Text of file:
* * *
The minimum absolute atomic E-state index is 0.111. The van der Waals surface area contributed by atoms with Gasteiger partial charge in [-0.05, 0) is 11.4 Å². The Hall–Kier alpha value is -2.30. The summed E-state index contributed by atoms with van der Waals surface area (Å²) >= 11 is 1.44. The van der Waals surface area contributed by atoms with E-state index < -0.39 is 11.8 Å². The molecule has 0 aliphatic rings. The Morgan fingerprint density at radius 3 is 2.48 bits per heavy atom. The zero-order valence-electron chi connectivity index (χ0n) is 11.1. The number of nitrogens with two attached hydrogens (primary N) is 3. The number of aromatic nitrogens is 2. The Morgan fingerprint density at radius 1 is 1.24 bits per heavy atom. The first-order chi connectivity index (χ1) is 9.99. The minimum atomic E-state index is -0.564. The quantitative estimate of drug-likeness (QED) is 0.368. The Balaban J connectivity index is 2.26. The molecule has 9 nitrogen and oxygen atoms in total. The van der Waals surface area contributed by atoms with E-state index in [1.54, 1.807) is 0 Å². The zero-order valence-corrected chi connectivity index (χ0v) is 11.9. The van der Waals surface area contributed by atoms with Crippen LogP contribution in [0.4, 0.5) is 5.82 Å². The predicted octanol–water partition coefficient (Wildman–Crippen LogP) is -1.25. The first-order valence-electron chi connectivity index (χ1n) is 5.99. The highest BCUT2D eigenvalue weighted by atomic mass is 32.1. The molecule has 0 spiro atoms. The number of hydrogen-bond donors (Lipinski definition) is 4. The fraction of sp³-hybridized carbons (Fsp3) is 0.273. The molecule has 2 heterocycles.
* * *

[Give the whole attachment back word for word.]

The minimum absolute atomic E-state index is 0.111. The van der Waals surface area contributed by atoms with Gasteiger partial charge in [-0.05, 0) is 11.4 Å². The Hall–Kier alpha value is -2.30. The summed E-state index contributed by atoms with van der Waals surface area (Å²) >= 11 is 1.44. The van der Waals surface area contributed by atoms with E-state index < -0.39 is 11.8 Å². The molecule has 0 aliphatic rings. The Morgan fingerprint density at radius 3 is 2.48 bits per heavy atom. The zero-order valence-electron chi connectivity index (χ0n) is 11.1. The number of nitrogens with two attached hydrogens (primary N) is 3. The number of aromatic nitrogens is 2. The Morgan fingerprint density at radius 1 is 1.24 bits per heavy atom. The first-order chi connectivity index (χ1) is 9.99. The minimum atomic E-state index is -0.564. The quantitative estimate of drug-likeness (QED) is 0.368. The Balaban J connectivity index is 2.26. The molecule has 9 nitrogen and oxygen atoms in total. The van der Waals surface area contributed by atoms with E-state index in [1.54, 1.807) is 0 Å². The zero-order valence-corrected chi connectivity index (χ0v) is 11.9. The van der Waals surface area contributed by atoms with Crippen LogP contribution in [0.4, 0.5) is 5.82 Å². The predicted octanol–water partition coefficient (Wildman–Crippen LogP) is -1.25. The first-order valence-electron chi connectivity index (χ1n) is 5.99. The highest BCUT2D eigenvalue weighted by atomic mass is 32.1. The molecule has 0 spiro atoms. The number of hydrogen-bond donors (Lipinski definition) is 4. The fraction of sp³-hybridized carbons (Fsp3) is 0.273. The molecule has 2 heterocycles.